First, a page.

It’s definitely a contender. Africa’s tallest indigenous tree – measuring a whopping 81.5 metres – has been discovered in a remote valley on the continent’s highest mountain, Kilimanjaro, the New Scientist reports.
The colossus in Tanzania has matched Africa’s previous tree-height record established by a specimen of the introduced Sydney blue gum (Eucalyptus saligna) in Limpopo, South Africa, which died in 2006.
Andreas Hemp at the University of Bayreuth in Germany first spotted a bunch of tall Entandrophragma excelsum trees while exploring Mount Kilimanjaro’s vegetation 20 years ago. But it was not until recently that he and his team were able to measure their heights accurately using new tools.
They sized 32 specimens with laser instruments between 2012 and 2016, finding that the 10 tallest individuals ranged from 59.2 to 81.5 metres in height and 0.98 to 2.55 metres in diameter. Hemp estimates from growth rates that the arboreal behemoths are between 500 and 600 years old. The world’s tallest trees are not normally found in Africa: for example, a 116-metre-tall sequoia tree grows in North America, and a 100-metre-tall eucalyptus in Australia.
This is probably a result of both a shortage of studies in Africa, so many trees are overlooked, and the fact that many of the continent’s tree species grow in places where limited resources prevent them from getting too tall.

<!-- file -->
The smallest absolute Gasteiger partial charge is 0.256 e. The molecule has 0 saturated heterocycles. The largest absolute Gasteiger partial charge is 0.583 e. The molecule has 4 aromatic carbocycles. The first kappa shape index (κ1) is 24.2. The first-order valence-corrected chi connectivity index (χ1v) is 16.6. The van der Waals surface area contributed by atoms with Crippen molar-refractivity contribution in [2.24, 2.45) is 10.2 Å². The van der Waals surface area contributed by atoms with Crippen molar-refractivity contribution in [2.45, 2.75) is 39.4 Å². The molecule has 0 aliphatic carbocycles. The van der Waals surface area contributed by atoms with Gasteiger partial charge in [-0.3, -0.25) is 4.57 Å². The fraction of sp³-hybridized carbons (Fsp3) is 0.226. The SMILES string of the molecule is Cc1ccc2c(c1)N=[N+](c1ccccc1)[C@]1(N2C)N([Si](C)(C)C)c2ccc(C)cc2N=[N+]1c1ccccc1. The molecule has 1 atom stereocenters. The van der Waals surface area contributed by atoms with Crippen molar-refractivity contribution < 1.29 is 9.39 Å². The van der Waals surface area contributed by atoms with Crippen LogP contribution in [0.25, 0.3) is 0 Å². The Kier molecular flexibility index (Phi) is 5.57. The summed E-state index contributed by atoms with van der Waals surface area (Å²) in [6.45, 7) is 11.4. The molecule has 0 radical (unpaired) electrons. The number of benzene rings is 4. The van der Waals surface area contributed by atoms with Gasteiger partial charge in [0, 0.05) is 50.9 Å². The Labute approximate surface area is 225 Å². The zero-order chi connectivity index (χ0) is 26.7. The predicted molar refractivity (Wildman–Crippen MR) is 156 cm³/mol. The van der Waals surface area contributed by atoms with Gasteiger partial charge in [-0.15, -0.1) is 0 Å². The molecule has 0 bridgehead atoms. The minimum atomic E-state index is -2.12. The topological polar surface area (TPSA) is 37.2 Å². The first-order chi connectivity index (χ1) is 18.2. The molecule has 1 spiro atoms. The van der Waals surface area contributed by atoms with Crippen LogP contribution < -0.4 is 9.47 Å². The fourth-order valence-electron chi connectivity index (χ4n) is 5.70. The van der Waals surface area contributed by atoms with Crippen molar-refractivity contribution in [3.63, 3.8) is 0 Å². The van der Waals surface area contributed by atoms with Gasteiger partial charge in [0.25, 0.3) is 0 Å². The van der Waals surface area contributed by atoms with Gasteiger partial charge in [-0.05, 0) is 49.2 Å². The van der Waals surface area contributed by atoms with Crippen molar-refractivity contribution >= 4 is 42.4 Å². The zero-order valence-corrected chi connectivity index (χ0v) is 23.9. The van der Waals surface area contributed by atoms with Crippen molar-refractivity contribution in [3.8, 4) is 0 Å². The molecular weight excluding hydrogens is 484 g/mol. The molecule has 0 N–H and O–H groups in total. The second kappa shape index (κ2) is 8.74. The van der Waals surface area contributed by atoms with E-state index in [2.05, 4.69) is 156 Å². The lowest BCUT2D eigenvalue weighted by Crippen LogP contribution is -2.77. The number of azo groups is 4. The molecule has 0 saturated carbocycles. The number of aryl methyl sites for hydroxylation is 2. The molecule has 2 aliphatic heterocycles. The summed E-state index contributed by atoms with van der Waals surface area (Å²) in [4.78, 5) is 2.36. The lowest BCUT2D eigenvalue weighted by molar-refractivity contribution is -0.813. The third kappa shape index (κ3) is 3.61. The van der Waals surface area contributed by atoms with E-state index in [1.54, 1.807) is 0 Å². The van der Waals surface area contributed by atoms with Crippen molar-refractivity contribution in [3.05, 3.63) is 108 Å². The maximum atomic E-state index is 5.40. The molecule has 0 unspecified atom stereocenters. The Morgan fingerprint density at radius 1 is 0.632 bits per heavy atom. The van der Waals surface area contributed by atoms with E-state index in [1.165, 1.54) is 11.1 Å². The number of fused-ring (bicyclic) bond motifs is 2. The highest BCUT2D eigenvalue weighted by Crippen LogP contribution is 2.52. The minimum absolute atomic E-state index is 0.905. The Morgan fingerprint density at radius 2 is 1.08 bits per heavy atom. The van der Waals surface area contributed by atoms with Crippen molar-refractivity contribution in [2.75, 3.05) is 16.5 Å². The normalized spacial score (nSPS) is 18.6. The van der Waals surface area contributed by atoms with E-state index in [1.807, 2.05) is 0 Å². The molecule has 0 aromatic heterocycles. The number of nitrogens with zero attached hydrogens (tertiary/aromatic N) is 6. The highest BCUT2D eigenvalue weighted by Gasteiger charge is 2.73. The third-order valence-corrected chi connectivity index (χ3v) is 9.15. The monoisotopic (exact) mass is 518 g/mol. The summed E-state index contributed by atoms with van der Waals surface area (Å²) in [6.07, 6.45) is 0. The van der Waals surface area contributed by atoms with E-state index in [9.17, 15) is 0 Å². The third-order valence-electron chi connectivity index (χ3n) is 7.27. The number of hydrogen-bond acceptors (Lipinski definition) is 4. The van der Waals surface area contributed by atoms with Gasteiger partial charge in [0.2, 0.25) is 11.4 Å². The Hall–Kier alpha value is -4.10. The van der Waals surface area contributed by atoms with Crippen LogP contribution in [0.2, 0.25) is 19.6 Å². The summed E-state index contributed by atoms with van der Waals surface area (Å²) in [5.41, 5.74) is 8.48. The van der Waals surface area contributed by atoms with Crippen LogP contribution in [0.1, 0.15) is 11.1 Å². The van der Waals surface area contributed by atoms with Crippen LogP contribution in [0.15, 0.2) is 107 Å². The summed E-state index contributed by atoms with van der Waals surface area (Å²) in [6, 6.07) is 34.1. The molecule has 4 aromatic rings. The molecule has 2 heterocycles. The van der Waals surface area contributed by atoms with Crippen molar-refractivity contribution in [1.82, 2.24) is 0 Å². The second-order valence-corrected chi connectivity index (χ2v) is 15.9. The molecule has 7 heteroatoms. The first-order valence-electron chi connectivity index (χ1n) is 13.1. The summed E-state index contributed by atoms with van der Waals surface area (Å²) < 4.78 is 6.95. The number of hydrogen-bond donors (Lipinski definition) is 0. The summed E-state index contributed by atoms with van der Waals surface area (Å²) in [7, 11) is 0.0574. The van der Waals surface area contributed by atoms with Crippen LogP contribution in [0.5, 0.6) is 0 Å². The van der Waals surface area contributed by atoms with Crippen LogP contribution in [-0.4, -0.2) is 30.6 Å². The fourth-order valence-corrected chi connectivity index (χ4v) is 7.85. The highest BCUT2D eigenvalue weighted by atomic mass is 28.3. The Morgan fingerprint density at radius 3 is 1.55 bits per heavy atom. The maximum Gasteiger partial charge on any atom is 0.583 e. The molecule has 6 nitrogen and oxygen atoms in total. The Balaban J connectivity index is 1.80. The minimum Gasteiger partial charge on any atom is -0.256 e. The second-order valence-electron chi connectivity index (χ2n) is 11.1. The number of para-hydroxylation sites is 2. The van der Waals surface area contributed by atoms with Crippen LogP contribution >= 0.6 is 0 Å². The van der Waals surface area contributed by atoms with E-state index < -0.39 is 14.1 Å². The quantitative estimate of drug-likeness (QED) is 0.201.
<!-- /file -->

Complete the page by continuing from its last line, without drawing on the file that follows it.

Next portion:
The latter is not the case at Kilimanjaro, where a combination of nutrient-rich volcanic soils, high temperatures and precipitation have probably helped drive the growth of E. excelsum. The massive trees play an important role in the mountain’s buzzing ecosystem, harbouring ferns and multiple other plants that grow on them for physical support. “They are like a city in the forest,” says Hemp.
But the green giants face the threat of illegal logging, which has plagued their precious habitat. The team therefore suggests that the valleys harbouring the giants be included in the neighbouring Kilimanjaro National Park for protection.
David Seaborg at the World Rainforest Fund in Walnut Creek, California, supports this view. He points out that protecting the trees could also allow us to preserve the abundance of plants, birds and insects that benefit from their presence.
This article was first published in the New Scientist magazine
The author is Agata Blaszczak-Boxe